IBM Preps New IMS, Unveils CICS Performance Manager Tool

IMS version 8 includes Java, XML support; boasts reliability and availability enhancements.

IBM Corp. later this month will release version 8 of its IMS database. IMS v8 is expected to enhance the performance and capabilities of IMS' Transaction Manager and Database Manager components.

New in the IMS v8 Transaction Manager, for example, is beefed-up support for Java and XML, including support for JDBC 2.0 enhancements such as Updatable ResultSet and limited reverse cursors. IMS v8 Transaction Manager also boasts SQL enhancements to IMS DB data, including support for aggregate functions—e.g., MIN and MAX—and scalars.

Also in IMS v8 Transaction Manager is support for IBM's persistent reusable JVM technology, which is said to speed up the processing of Java applications by providing a reusable JVM that can be reset to a known state between transactions. IBM says that it will also introduce support for this feature in IMS version 7 through the service process.

In addition to its augmented Java and XML support, IMS v8's Transaction Manager also benefits from several reliability and availability enhancements, including a new Sysplex terminal management feature that recovers terminal state information after a session reconnect and which allows a terminal user to log back on to another IMS after a failure.

Starting with IMS v8, IMS' Shared Message Queue structures and Fast Path Expedited Message handler (EMH) structures can exploit z/OS' Coupling Facility (CF) Duplexing function. Using CF Duplexing, z/OS can create a duplex copy of the structure for failure recovery. If the IMS Shared Queues structure or the EMH structure fails—or if a connection to the structure is lost—z/OS can switch to the unaffected structure instance.

IMS v8's Database Manager is packed with enhancements, too. For example, IMS Remote Site Recovery (RSR) facility has been extended to support coordinated IMS/DB2 disaster recovery by working with eXtended Remote Copy (XRC) for the DB2 logs. IMS RSR has been enhanced to facilitate coordination of IMS and DB2 disaster recovery processing at a remote recovery site, and now offers a solution for synchronizing logs between the two database environments. In the supported configuration, XRC is used for the DB2 logs.

Performance enhancements in IMS v8 include parallel database processing, which allows IMS to exploit multiple MVS threads; batch resource recovery service support, which makes it possible for IMS batch programs to use MQSeries with coordinated commit; new enhancements to Database Image Copy 2 that allow multiple database data sets to be copied in one utility execution; and a variety of Fast Path Shared Virtual Storage Option Coupling Facility Enhancements that IBM will also introduce in IMS V7 through its service process.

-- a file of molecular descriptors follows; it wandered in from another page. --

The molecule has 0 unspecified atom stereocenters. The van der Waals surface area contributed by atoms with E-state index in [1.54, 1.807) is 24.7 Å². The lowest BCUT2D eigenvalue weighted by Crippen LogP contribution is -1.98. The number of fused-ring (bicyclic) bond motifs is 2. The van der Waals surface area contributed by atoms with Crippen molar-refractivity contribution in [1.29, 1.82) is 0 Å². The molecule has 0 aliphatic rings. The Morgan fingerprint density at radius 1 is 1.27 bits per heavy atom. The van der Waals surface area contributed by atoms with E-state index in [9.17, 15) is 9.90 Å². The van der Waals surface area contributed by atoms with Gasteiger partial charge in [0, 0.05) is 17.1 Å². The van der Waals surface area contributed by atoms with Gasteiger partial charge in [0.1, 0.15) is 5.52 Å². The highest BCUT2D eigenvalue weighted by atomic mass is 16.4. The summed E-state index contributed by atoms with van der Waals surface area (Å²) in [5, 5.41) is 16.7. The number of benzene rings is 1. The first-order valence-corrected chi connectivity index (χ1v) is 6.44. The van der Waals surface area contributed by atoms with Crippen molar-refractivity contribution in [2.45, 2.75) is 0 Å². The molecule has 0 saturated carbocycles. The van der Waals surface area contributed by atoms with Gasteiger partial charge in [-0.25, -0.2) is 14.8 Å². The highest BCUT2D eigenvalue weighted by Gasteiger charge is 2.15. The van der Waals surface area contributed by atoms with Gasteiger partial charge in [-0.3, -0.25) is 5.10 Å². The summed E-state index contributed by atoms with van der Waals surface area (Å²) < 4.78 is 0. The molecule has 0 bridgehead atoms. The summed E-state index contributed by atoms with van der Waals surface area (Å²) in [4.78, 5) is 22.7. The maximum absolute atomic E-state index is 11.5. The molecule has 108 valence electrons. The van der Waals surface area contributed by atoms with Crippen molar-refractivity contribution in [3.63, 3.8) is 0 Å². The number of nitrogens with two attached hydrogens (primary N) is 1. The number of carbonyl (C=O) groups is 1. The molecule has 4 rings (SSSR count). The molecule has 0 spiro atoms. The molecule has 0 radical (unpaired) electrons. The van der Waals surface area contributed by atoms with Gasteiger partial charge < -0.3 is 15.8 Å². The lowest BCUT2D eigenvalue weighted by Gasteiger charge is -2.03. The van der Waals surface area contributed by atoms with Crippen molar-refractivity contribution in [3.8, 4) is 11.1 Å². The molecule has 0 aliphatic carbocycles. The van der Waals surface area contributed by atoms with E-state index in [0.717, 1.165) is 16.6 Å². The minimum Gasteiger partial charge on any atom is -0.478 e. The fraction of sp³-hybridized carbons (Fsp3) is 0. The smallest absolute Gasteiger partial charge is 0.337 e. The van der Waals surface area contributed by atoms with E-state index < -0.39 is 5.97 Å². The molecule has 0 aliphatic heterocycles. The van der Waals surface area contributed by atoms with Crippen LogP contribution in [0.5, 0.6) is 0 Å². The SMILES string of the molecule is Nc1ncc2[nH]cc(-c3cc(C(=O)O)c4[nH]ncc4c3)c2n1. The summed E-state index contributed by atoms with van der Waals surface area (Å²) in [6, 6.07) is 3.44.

Revamped CICS Performance Monitor
IBM also recently unveiled CICS Performance Monitor for z/OS version 1.1, a new product that provides real-time performance monitoring and management facilities for CICS Transaction Server running on OS/390 and z/OS.

CICS Performance Manager v1.1 exploits a standard API and provides Single System Image (SSI) access to the resources in all CICS regions.

The new CICS Performance Manager features CICS PM workstation client, a GUI display facility that renders user-defined thresholds and other real-time performance data on a Windows workstation. The CICS PM workstation client is downloadable from a mainframe and installs on Windows. It leverages IBM's CICS PM view sets, which provide real-time access to all CICS system- and resource-related performance data, as well as access to all the task level performance data collected by the CICS monitoring facility (CMF).

Big Blue has pledged to deliver an enhanced version 2 release of CICS Performance Manager sometime in 2003. In version 2, IBM will incorporate support for problem determination by means of historical data; graphical status display of key system indicators; increased coverage of system resources; and the ability to launch other performance monitors—such as DB2 PM, for example—from CICS Performance Manager.

In addition, IBM has updated its CICS Performance Analyzer product to provide additional reporting capabilities, some of which will be available for monitoring in CICS Performance Manager.

About the Author

Stephen Swoyer is a Nashville, TN-based freelance journalist who writes about technology.